Throughout the 20th Century, scholars documented the psychological pressures of socioeconomic mobility. In 1956, University of Chicago sociologist Peter M. Blau concluded that the upwardly mobile can suffer from having to “choose between abandoning hope of translating his occupational success into social acceptance” by his new peer group and “sacrificing valued social ties and customs” of the peers he grew up with. In 1973, University of North Dakota sociologist Alfred M. Mirande found that “upwardly mobile persons are relatively isolated from kin and friends, while downwardly mobile person have the highest level of kinship participation and are not isolated from friends.”

Today, despite the triumph of global capitalism, an individual’s origins are still seen as the source of their authentic selves while their aspirational selves are vulnerable to accusations of phoniness.

The Pew Research Center’s 2008 study on American mobility found that most Americans have moved to a new community at least once. Jobs and business opportunities are the most frequently cited reasons people give for moving today. By contrast, three-quarters of those who have remained in their hometowns their entire lives cite the pull of family ties as the main reason for staying put.

LeBron James, while a whole lot wealthier than the rest of us, faced the same dilemma as millions of Americans, past and present. That excruciating tension between the tug of home and the allure of opportunity has been central to so many family dramas and the source of so much resentment and guilt. After more than two centuries of mobility, maybe what all Americans need are those t-shirts you see fans wearing in Cleveland. You know, the ones that say “Forgiven.”

Gregory Rodriguez is publisher of Zocalo Public Square, for which he writes the Imperfect Union column. This piece originally appeared at Zocalo Public Square.

TIME U.S.

How Diversity Makes Us Smarter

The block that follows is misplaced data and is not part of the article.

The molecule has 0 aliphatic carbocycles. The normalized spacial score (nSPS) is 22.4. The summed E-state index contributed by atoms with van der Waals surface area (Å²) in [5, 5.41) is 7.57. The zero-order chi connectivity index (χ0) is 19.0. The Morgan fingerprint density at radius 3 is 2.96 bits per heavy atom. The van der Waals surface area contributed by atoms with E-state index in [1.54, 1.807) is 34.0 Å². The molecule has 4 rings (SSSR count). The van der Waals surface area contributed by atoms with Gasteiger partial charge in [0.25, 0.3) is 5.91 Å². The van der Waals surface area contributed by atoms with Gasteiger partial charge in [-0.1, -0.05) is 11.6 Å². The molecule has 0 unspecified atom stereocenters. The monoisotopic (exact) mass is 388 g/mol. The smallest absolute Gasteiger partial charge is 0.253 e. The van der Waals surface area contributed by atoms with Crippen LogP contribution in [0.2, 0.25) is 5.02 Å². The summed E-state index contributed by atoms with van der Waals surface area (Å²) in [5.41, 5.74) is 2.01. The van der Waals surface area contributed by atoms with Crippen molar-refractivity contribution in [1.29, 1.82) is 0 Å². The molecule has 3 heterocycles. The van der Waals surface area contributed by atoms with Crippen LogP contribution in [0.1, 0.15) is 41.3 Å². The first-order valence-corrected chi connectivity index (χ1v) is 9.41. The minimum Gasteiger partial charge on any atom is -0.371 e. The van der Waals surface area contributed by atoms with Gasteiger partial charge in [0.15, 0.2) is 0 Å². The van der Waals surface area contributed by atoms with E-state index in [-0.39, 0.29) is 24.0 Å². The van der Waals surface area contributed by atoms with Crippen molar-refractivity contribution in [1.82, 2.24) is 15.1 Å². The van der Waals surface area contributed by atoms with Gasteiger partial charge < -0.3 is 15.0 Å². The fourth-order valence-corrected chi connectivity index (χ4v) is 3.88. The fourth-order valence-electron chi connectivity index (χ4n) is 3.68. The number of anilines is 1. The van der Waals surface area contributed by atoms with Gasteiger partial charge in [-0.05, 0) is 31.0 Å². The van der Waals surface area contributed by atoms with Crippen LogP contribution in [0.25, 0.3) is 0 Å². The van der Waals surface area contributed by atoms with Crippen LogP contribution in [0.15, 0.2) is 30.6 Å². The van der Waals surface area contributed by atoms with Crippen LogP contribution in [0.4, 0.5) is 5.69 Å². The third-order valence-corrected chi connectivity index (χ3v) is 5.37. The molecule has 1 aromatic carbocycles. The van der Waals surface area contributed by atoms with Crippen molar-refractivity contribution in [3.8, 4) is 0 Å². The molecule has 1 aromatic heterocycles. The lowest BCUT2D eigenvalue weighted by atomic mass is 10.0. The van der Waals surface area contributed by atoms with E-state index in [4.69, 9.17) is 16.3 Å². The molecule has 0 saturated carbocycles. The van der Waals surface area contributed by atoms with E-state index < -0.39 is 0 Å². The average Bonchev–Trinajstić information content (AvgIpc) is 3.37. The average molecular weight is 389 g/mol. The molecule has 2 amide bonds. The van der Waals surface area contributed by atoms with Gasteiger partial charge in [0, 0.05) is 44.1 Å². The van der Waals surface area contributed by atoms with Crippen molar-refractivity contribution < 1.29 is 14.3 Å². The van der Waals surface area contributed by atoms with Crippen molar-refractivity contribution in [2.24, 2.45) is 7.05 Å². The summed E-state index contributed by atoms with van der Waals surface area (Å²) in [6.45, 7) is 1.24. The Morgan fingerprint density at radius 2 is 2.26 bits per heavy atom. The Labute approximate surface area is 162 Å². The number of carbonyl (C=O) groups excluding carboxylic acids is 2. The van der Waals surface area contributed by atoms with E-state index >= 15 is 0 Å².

Commuters pass through Grand Central Terminal during morning rush hour December 19, 2005 in New York City.
Commuters pass through Grand Central Terminal during morning rush hour December 19, 2005 in New York City. Mario Tama—Getty Images

Thinking about difference works our brains by questioning our worldviews, beliefs and institutions.

An Irishman, a Jew and a Mexican walk into a bar. It’s a classic set-up line for a classic American joke. But it’s also a means of coping with our diversity.

We need such jokes. Despite all our slogans to the contrary, diversity such as ours isn’t always easy to negotiate. Humor is just one of the ways Americans navigate, narrate, expose and otherwise unburden ourselves of the absurdities and pitfalls of living in such a complicated place.

Eight years ago, Harvard political scientist Robert Putnam released a now famous study concluding that diversity lowers social trust. Those of us living in ethnically diverse settings, the study found, “tend to withdraw from collective life, to distrust their neighbors, regardless of the color of their skin, to withdraw even from close friends, to expect the worst from their community and its leaders, to volunteer less, give less to charity” and to spend more time sitting in front of the television.

But Putnam didn’t explore the other side of that coin: how millions of us manage to overcome the social distrust that diversity can foster.

I have a devout Nicaraguan-born friend who lives in California’s Bay Area. She likes to say that practicing Catholicism would be so much easier had she stayed in the country of her birth. Here in the U.S., she’s a member of a diverse congregation made up of Filipinos, Mexicans, Mexican-Americans and a few older Anglos and African-Americans. Recently, the priest asked the congregation to vote on which devotional figure they should install in the church first. Most Nicaraguan Catholics maintain a special devotion to Our Lady of the Immaculate Conception. Mexicans are partial to the Virgin of Guadalupe, while Filipinos venerate the Holy Child of Atocha. My friend was obliged to sift through her feelings about her tradition and others, as well as to consider what she thought was fair and best for the common good. In the end, she voted for the Holy Child of Atocha, mostly because of how impressed she’s always been by the dedication of her congregation’s Filipinos, who show up even to services that compete with big sporting events.

In more homogenous parishes, towns, states and countries, residents don’t have to do this extra thinking. The way things are is so self-evident that they don’t require a second thought.

Diversity, however, requires second thoughts.

Because of our long history of immigration, this extra thinking has been commonplace in American life. The late historian Timothy L. Smith famously called migration to the U.S. a “theologizing experience” that forced newcomers into the existential dilemma of having to “determine how to act in these new circumstances by reference not simply to a dominant ‘host’ culture but to a dozen competing subcultures, all of which were in the process of adjustment.”